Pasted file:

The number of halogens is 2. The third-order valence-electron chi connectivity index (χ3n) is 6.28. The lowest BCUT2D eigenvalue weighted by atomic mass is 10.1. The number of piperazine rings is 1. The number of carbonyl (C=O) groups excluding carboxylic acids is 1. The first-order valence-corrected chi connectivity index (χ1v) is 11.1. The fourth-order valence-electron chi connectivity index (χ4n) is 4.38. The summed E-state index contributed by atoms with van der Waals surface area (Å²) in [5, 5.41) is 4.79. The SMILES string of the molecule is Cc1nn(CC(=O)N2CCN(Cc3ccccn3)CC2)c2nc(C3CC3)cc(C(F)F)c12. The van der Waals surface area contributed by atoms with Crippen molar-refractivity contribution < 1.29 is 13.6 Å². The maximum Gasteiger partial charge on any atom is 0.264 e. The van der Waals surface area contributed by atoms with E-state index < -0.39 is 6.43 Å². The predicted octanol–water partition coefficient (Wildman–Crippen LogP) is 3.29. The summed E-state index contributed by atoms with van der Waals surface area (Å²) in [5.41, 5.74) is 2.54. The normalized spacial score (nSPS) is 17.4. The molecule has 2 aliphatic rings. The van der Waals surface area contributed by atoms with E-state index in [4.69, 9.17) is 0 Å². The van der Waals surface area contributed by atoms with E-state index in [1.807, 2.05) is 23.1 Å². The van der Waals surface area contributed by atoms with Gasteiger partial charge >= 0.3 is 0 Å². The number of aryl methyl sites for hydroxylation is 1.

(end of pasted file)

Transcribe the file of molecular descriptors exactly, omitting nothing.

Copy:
The number of halogens is 2. The third-order valence-electron chi connectivity index (χ3n) is 6.28. The lowest BCUT2D eigenvalue weighted by atomic mass is 10.1. The number of piperazine rings is 1. The number of carbonyl (C=O) groups excluding carboxylic acids is 1. The first-order valence-corrected chi connectivity index (χ1v) is 11.1. The fourth-order valence-electron chi connectivity index (χ4n) is 4.38. The summed E-state index contributed by atoms with van der Waals surface area (Å²) in [5, 5.41) is 4.79. The SMILES string of the molecule is Cc1nn(CC(=O)N2CCN(Cc3ccccn3)CC2)c2nc(C3CC3)cc(C(F)F)c12. The van der Waals surface area contributed by atoms with Crippen molar-refractivity contribution < 1.29 is 13.6 Å². The maximum Gasteiger partial charge on any atom is 0.264 e. The van der Waals surface area contributed by atoms with E-state index < -0.39 is 6.43 Å². The predicted octanol–water partition coefficient (Wildman–Crippen LogP) is 3.29. The summed E-state index contributed by atoms with van der Waals surface area (Å²) in [5.41, 5.74) is 2.54. The normalized spacial score (nSPS) is 17.4. The molecule has 2 aliphatic rings. The van der Waals surface area contributed by atoms with E-state index in [4.69, 9.17) is 0 Å². The van der Waals surface area contributed by atoms with E-state index in [1.807, 2.05) is 23.1 Å². The van der Waals surface area contributed by atoms with Gasteiger partial charge >= 0.3 is 0 Å². The number of aryl methyl sites for hydroxylation is 1.